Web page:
Via Terri Clark’s Twitter, this gem from radio consultant Keith Hill:
This One’s Not For The Girls: Finally, Hill cautions against playing too many females. And playing them back to back, he says, is a no-no. “If you want to make ratings in Country radio, take females out,” he asserts. “The reason is mainstream Country radio generates more quarter hours from female listeners at the rate of 70 to 75%, and women like male artists. I’m basing that not only on music tests from over the years, but more than 300 client radio stations. The expectation is we’re principally a male format with a smaller female component. I’ve got about 40 music databases in front of me and the percentage of females in the one with the most is 19%. Trust me, I play great female records and we’ve got some right now; they’re just not the lettuce in our salad. The lettuce is Luke Bryan and Blake Shelton, Keith Urban and artists like that. The tomatoes of our salad are the females.”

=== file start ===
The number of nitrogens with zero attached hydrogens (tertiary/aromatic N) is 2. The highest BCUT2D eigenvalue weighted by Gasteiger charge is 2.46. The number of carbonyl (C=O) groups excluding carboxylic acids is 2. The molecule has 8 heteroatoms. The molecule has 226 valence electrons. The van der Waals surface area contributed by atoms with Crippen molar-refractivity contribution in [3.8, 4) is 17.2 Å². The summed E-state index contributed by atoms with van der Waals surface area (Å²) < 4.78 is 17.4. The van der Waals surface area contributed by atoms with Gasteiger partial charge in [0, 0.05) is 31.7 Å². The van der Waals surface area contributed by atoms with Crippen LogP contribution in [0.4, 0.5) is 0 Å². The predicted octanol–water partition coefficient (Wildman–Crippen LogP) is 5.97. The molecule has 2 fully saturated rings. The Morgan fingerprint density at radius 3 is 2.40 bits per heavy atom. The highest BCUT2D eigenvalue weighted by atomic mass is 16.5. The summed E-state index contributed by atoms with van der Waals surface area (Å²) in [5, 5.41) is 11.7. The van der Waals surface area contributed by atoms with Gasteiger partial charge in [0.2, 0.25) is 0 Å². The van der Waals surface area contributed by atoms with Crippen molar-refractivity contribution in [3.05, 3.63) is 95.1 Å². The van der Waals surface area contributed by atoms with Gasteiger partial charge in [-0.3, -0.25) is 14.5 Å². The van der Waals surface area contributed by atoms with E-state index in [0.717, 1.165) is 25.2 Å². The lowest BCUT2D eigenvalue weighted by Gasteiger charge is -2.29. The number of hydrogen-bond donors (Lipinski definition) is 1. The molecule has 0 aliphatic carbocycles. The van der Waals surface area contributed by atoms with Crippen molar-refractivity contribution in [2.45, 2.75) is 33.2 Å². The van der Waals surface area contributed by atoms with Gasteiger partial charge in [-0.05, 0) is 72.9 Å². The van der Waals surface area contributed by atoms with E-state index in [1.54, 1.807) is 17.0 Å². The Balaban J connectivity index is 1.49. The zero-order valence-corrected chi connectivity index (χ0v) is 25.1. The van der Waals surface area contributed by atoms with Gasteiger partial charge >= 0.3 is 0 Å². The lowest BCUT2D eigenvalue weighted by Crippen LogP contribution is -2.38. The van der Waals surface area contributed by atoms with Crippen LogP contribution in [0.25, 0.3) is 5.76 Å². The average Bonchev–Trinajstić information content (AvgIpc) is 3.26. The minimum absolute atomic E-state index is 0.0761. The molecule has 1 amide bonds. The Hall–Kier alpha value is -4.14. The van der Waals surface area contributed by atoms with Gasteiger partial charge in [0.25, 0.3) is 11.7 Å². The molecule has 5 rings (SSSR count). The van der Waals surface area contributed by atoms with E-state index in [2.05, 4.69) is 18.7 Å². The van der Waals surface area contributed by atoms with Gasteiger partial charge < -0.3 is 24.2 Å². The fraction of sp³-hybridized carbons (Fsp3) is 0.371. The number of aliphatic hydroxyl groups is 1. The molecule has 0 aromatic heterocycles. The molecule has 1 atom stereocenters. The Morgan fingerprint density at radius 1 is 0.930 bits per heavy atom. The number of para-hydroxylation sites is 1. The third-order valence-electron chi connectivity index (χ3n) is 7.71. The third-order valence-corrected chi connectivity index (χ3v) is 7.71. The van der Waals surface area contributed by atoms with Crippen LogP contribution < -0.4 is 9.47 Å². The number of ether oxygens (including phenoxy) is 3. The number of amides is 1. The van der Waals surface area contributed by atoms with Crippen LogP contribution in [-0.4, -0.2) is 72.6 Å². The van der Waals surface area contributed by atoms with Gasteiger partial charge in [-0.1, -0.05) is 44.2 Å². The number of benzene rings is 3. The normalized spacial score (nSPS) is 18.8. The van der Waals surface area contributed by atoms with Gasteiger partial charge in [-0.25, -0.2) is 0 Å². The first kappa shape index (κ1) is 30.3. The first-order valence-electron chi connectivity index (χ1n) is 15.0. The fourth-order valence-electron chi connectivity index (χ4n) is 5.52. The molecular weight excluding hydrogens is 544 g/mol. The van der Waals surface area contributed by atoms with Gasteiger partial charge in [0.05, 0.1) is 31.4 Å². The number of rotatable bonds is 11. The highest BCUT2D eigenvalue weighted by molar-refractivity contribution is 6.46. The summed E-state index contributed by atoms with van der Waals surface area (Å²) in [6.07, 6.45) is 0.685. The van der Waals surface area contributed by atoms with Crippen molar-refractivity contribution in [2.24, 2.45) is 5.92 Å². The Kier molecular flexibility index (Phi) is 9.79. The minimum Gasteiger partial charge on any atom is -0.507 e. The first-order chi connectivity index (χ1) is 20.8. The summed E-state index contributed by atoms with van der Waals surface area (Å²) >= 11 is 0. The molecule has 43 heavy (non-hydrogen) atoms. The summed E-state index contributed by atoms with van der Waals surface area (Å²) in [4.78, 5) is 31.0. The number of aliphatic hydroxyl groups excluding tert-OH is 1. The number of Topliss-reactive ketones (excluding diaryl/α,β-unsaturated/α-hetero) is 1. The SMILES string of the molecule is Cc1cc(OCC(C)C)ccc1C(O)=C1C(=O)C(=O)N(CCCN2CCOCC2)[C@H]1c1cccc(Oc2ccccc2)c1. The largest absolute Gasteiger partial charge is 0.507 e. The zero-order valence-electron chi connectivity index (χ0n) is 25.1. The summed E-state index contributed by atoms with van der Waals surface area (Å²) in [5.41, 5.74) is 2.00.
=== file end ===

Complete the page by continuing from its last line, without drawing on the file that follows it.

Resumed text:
Tossed salad imagery aside, in what other professional setting would such blatant gender discrimination be openly advocated? The breathtaking condescension toward female listeners in country music is nothing new, but it’s been more than twenty years since any such case could be supported by sales numbers.
The fiftieth annual Academy of Country Music Awards air tonight, and Country Universe has you covered! Here’s a rundown of all of the major categories, along with some commentary from our writers about who should win, who will, and what the nominations as a whole say about the current state of country music.
Share your thoughts about this year’s show in the comments, and check back for a list of winners when it’s all said and done.
Update: Join the CU crew on Twitter (@CountryUniverse) during the show to share your thoughts as things unfold!
Entertainer of the Year
- Jason Aldean
- Garth Brooks – Jonathan
- Luke Bryan – Sam
- Florida-Georgia Line
- Miranda Lambert – Ben, Kevin
- Jason Aldean
- Garth Brooks
- Luke Bryan
- Florida Georgia Line
- Miranda Lambert – Jonathan, Ben, Sam, Kevin